Researchers describe genetic basis of rare human diseases
Researchers at the University of California, San Francisco and in Michigan, North Carolina and Spain have discovered how genetic mutations cause a number of rare human diseases, which include Meckel syndrome, Joubert syndrome and several other disorders.
The work gives doctors new possible targets for designing better diagnostics to detect and drugs to treat these diseases, which together affect perhaps one in 200 people in the United States.
On the surface, these diseases look very different. Meckel syndrome causes deadly brain malformations and kidney cysts. Joubert syndrome strikes people with severe movement disorders. But the work of the UCSF-led team, published this week in the journal Nature Genetics, found similarities between the diseases at the molecular level.
"We think these diseases have a common underlying cause," said UCSF developmental biologist Jeremy Reiter. "They are fundamentally caused by defects in 'antenna' on cells."
Seen in Twins from Bangladesh
Technically known as cilia, these antennae are protrusions that dangle off cells and, like tiny receivers, allow the cells to explore and interact with their environment. Found everywhere from the brain to the eyes to the lungs in humans, these antennae also exist in creatures as diverse as gorillas, gnats, aardvarks and algae.
What cilia do depends on where they are in the body. In the eyes or deep within the nostrils, they are covered with sensory proteins and help capture light and odors, forming the basis of our senses of sight and smell. In the lungs, cilia move, helping to expel foreign particles from the airways. They also lend mobility to sperm.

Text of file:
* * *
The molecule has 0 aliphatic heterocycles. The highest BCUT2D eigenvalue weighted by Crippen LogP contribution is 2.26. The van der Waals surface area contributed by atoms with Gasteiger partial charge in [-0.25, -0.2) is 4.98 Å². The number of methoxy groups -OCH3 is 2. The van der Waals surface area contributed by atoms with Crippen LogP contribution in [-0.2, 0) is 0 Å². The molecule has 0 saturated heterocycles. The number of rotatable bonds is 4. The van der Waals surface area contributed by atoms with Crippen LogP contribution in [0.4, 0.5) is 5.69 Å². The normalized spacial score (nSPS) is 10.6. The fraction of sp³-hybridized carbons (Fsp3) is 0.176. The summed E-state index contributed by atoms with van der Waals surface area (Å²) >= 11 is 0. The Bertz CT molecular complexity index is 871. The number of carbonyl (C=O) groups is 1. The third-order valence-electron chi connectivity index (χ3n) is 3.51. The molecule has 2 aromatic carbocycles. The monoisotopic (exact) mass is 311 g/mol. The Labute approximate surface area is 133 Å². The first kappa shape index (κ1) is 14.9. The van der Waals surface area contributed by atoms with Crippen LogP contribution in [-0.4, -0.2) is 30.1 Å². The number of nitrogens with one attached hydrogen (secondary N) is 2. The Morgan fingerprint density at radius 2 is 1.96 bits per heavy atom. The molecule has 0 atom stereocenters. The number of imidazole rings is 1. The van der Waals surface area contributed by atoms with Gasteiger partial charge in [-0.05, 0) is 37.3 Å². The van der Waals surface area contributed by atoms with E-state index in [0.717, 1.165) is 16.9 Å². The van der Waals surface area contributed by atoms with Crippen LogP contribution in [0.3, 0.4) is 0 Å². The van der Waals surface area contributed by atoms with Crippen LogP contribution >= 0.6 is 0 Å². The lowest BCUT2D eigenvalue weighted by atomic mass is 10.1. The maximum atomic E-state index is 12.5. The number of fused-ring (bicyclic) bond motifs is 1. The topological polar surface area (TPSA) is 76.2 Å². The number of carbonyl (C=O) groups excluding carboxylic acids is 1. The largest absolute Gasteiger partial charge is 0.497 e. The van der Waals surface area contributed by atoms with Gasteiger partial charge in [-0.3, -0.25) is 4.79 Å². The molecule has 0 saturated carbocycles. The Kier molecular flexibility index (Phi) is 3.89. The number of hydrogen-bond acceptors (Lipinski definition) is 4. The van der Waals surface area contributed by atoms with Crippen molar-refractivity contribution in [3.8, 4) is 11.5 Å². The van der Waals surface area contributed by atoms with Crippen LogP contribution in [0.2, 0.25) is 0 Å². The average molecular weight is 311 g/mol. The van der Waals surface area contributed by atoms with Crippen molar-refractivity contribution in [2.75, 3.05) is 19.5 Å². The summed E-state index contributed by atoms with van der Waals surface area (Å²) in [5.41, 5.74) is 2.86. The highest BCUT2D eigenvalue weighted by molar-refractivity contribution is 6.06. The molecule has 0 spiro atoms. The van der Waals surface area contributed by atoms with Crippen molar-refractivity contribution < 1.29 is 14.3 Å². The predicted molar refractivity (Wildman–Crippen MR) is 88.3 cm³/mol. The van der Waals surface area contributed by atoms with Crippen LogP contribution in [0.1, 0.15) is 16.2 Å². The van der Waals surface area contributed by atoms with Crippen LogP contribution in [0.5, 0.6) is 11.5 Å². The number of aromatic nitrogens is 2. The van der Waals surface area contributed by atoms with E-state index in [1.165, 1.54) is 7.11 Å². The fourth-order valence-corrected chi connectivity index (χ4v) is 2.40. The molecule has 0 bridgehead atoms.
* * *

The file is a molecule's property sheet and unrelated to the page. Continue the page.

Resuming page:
This wide range of functions is also reflected in people with genetic disorders like Joubert syndrome, which affects cilia in specific parts of their body. People with these diseases suffer symptoms related to what those cilia do, such things as blindness, infertility or inability to smell.
Reiter and his colleagues looked at the DNA of twins from Bangladesh born with Joubert syndrome, and they showed how certain mutations associated with the disease work.
They found that these mutations lead to malfunctions in a protein called Tectonic1, one of several that forms a crucial collar around the base of a cilium.
You can think of the collar as a turnstile at the foot of a long bridge connecting a remote island to the mainland. If the turnstile is damaged, traffic stops, and there is no way to drive goods and passengers out to the island.
Similarly, mutations in Tectonic1 prevent the collar from forming correctly, and this causes defects in the cilia within the brain and ultimately leads to Joubert syndrome, Reiter and his colleagues determined. In cells, they showed that restoring a non-mutated form of the protein restores the function of the cilia.